SeyCCAT strategic objective: Support new and existing marine and coastal protected areas and sustainable use zones.
Lead Project Partner: Blue Safari Seychelles.
Partners: Marine Conservation Society Seychelles and Island Conservation Society
In order to better understand the ecological significance and therefore implement conservation measures that are appropriate, specific and effective to a certain marine ecosystem, it is crucial to have an understanding of the species present. Fish diversity and the relative abundance of different species within tropical marine ecosystems, particularly coral reefs, has often been shown to correlate closely with overall ecosystem health and resilience. Many species of fish at different trophic levels are not only keystone species, playing a critical role in the functionality of the ecosystem, but can be indicators of sub-lethal changes. The ‘holy trinity’ of interdependent tropical coastal marine habitats consisting of coral reefs, seagrasses and mangroves has some of the highest biodiversity in the world, especially in small Indo-Pacific islands like Seychelles, yet are suffering from a variety of serious anthropogenic threats. Therefore, it is critical to understand what species of fish are present throughout the lesser-explored parts of the archipelago to create a biodiversity baseline to which future data can be compared back to in order to assess the health of the ecosystems over time and implement any necessary conservation measures.
While the marine biodiversity of the Seychelles granitic islands is relatively well studied, little is known about the marine fish communities that inhabit the outer islands. The two atolls that make up the Alphonse Group (Alphonse atoll and St. François atoll) are situated over 400km to the southwest of Mahé and contain a diverse range of marine habitats. Although only 2km apart, the atolls are separated by a deepwater channel, which delivers cool upwellings and has served to protect the atolls’ reefs from significant climate-induced coral bleaching. Moreover, due to the remote nature of the atolls, they have been largely protected from sustained localised pressure (particularly since 1980), with the only current impact coming from a small catch-and-release fly-fishing and tourism operation, which follows strict codes of conduct and works closely with local conservation partners.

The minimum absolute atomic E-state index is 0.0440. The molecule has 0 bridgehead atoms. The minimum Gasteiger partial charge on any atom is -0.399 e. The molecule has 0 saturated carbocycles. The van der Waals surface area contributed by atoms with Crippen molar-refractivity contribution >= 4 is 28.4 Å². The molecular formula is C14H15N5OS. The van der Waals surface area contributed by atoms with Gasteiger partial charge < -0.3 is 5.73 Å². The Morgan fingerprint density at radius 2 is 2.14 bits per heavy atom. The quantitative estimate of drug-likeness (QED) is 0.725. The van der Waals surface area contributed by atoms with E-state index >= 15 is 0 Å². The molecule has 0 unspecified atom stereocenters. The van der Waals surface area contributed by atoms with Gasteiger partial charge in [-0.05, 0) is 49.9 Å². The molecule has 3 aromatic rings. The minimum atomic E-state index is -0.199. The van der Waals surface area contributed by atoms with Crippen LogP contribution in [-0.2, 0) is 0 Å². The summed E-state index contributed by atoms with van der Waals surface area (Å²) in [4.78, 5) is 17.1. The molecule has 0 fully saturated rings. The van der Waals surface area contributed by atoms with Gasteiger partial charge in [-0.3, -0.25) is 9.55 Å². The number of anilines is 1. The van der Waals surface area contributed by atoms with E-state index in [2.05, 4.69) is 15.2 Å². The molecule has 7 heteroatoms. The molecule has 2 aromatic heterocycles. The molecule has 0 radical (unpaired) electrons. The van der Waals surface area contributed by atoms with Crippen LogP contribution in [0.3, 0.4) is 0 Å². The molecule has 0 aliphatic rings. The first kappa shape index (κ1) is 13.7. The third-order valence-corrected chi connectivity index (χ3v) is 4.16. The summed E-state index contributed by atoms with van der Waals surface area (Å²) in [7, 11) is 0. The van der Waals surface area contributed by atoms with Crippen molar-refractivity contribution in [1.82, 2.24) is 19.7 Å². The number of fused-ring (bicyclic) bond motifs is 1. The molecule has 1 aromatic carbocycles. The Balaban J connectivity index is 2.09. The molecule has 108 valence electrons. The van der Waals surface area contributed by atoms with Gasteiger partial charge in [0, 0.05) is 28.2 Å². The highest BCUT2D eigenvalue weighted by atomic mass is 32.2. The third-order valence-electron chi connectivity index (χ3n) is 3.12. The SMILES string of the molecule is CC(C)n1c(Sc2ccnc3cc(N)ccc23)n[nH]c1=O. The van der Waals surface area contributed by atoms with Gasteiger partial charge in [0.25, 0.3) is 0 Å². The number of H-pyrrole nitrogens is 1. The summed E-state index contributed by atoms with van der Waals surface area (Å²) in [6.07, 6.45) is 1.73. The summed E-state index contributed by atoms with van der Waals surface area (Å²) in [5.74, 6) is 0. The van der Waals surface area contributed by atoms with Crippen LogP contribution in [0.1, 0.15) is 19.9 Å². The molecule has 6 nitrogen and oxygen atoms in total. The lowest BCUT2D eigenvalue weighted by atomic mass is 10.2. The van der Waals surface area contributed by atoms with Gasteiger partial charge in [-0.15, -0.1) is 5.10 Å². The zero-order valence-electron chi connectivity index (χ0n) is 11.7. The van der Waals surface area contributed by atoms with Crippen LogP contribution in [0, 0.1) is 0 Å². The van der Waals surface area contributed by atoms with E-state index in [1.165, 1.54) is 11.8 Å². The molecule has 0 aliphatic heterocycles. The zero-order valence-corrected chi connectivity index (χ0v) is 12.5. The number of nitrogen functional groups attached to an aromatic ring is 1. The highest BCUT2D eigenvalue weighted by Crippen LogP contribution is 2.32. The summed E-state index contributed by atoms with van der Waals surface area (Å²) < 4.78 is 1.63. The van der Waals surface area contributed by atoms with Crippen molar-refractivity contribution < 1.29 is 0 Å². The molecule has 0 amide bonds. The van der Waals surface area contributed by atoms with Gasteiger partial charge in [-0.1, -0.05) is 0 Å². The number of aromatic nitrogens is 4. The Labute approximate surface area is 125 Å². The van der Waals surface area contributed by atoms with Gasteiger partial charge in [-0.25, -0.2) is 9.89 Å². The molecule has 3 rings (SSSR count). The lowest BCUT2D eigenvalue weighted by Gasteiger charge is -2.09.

Through a joint collaboration led by Blue Safari Seychelles and partnered with the Marine Conservation Society Seychelles and the Island Conservation Society (ICS), there is a unique opportunity to undertake a rapid biodiversity assessment of the fish assemblages present within the different marine ecosystems of the Alphonse and St.Francois atolls. This is particularly relevant in light of the ongoing implementation of the Seychelles Marine Spatial Plan as the Alphonse Group has recently received legal protection (category II). A deeper understanding of the biodiversity of the atoll habitats will be critical in developing an effective conservation management strategy that is set to become legally binding under the strategic framework.
This work will complement the annual monitoring currently conducted by ICS of coral reefs and seagrass. Their data includes the relative abundance of reef fish functional groups and overall fish biomass. A species inventory would add much-needed biodiversity data to create a holistic understanding of these fragile marine ecosystems.
SeyCCAT funds: SCR 96,545
Blue Safari Seychelles will provide co-financing through:
- The in-kind donation of the project lead’s time and expertise – SCR 11,280
- Subsidised accommodation, equipment and boat hire costs
- Use of on-site cameras, camera equipment and software- SCR 31,100 (value)
- Use of satellite internet for the duration of the project – SCR 29,000 (approx..)
- In-kind donation of skipper’s salary for 12days of boat use – SCR 7,249
- Electricity for the duration of fieldwork – SCR 754
Duration: 12 months
Project Application Form: Coming soon
Environmental and social management plan: Coming soon